Date of Award
Master of Science in Medical Sciences (MSMS)
Medical Microbiology and Immunology
Dr. Gulfaraz Khan
Multiple sclerosis (MS) is a chronic pathology of the central nervous system, characterized by inflammation, demyelination, and neurodegeneration. The prevalence and incidence rates of MS are on the rise worldwide. What causes MS is unknown. However, it is widely accepted that MS occurs in genetically susceptible individuals exposed to certain environmental factors. Sero-epidemiological data suggest a strong association between Epstein-Barr virus (EBV) and MS. EBV is one of the commonest viruses in the human population with ~90% global seropositivity. EBV infects naïve B cells and immortalizes them. While some postmortem studies have shown EBV in MS lesions, others have failed to reach similar observation. Variation in technical approaches and sample size could be the reason for reported inconsistencies. Thus, we have assessed the hypothesis that EBV may enter the MS brain and contribute to disease pathogenesis. Four objectives were highlighted in this thesis: to investigate EBV presence in MS brain using a large sample size, quantify EBV viral load in brain tissues, determine the possible route of virus entry to the brain, and determine viral gene expression in MS brain. In a case-control design, 122 MS and non-MS cases were studied and compared. Formalin stored brain coronal slices were received from Rocky Mountain MS Centre, US. DNA extraction was optimized and PCR amplification of EBV BamHI was performed to determine EBV presence/ absence in the brain. EBV viral load was quantified in infected cases using qPCR. Localization of infected cells was achieved using EBER in situ hybridization, and viral gene expression was determined using immunohistochemistry. The phenotype of EBV infected cells was characterized using immunohistochemistry for cellular markers. EBV DNA has been detected in 90% MS and 24% non-MS cases. EBV infected cells were more prevalent in brain parenchyma than in meninges, expressing latent EBNA1 and lytic BZLF1. EBV-infected cells were likely to have a B lymphocyte phenotype. We concluded that EBV differential presence in the MS brain reflected a pathogenic contribution to MS. Further studies are warranted to determine the mechanism of EBV involvement in MS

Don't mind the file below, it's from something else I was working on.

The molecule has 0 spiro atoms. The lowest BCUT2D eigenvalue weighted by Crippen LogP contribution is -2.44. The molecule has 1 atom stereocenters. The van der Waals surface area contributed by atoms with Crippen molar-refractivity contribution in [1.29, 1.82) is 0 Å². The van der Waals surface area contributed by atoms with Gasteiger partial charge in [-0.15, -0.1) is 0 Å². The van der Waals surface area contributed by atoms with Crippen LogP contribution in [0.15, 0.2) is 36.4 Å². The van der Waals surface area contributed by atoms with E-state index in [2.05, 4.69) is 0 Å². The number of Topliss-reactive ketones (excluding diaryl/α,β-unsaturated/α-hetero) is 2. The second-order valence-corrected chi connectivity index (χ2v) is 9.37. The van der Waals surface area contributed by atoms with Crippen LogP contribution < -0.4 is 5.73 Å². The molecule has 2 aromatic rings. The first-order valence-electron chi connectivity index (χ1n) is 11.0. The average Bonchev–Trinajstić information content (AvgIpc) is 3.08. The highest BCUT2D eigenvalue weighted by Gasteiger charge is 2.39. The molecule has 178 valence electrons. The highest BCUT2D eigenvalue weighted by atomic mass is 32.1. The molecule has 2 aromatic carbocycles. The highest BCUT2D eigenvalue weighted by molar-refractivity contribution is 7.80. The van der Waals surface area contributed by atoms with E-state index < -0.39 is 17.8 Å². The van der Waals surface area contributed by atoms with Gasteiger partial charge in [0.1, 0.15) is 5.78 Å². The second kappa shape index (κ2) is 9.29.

Hassani, Asma, "ROLE OF EPSTEIN-BARR VIRUS IN THE PATHOGENESIS OF MULTIPLE SCLEROSIS" (2016). Theses. 756.